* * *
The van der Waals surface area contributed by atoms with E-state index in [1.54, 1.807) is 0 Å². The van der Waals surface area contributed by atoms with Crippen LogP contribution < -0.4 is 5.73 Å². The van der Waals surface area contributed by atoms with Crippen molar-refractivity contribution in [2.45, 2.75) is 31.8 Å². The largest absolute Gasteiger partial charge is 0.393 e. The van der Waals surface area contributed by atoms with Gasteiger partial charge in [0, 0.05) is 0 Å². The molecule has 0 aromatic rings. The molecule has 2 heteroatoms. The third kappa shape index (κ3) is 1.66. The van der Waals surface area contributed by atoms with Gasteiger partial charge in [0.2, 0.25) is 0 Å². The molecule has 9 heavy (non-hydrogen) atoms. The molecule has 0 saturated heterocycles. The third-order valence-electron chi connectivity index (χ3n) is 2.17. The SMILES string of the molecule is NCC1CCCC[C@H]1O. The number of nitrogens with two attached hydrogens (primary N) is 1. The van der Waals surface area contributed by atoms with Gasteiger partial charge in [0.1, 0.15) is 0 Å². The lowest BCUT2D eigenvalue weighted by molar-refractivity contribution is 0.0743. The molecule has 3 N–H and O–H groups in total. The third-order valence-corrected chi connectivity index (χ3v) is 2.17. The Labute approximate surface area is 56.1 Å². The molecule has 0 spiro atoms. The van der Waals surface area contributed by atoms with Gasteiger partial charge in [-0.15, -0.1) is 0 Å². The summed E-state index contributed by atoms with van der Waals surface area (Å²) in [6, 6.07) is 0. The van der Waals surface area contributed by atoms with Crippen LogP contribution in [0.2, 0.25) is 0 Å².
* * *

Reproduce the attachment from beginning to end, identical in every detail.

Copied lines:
The van der Waals surface area contributed by atoms with E-state index in [1.54, 1.807) is 0 Å². The van der Waals surface area contributed by atoms with Crippen LogP contribution < -0.4 is 5.73 Å². The van der Waals surface area contributed by atoms with Crippen molar-refractivity contribution in [2.45, 2.75) is 31.8 Å². The largest absolute Gasteiger partial charge is 0.393 e. The van der Waals surface area contributed by atoms with Gasteiger partial charge in [0, 0.05) is 0 Å². The molecule has 0 aromatic rings. The molecule has 2 heteroatoms. The third kappa shape index (κ3) is 1.66. The van der Waals surface area contributed by atoms with Gasteiger partial charge in [0.2, 0.25) is 0 Å². The molecule has 9 heavy (non-hydrogen) atoms. The molecule has 0 saturated heterocycles. The third-order valence-electron chi connectivity index (χ3n) is 2.17. The SMILES string of the molecule is NCC1CCCC[C@H]1O. The number of nitrogens with two attached hydrogens (primary N) is 1. The van der Waals surface area contributed by atoms with Gasteiger partial charge in [0.1, 0.15) is 0 Å². The lowest BCUT2D eigenvalue weighted by molar-refractivity contribution is 0.0743. The molecule has 3 N–H and O–H groups in total. The third-order valence-corrected chi connectivity index (χ3v) is 2.17. The Labute approximate surface area is 56.1 Å². The molecule has 0 spiro atoms. The van der Waals surface area contributed by atoms with Gasteiger partial charge in [-0.15, -0.1) is 0 Å². The summed E-state index contributed by atoms with van der Waals surface area (Å²) in [6, 6.07) is 0. The van der Waals surface area contributed by atoms with Crippen LogP contribution in [0.2, 0.25) is 0 Å².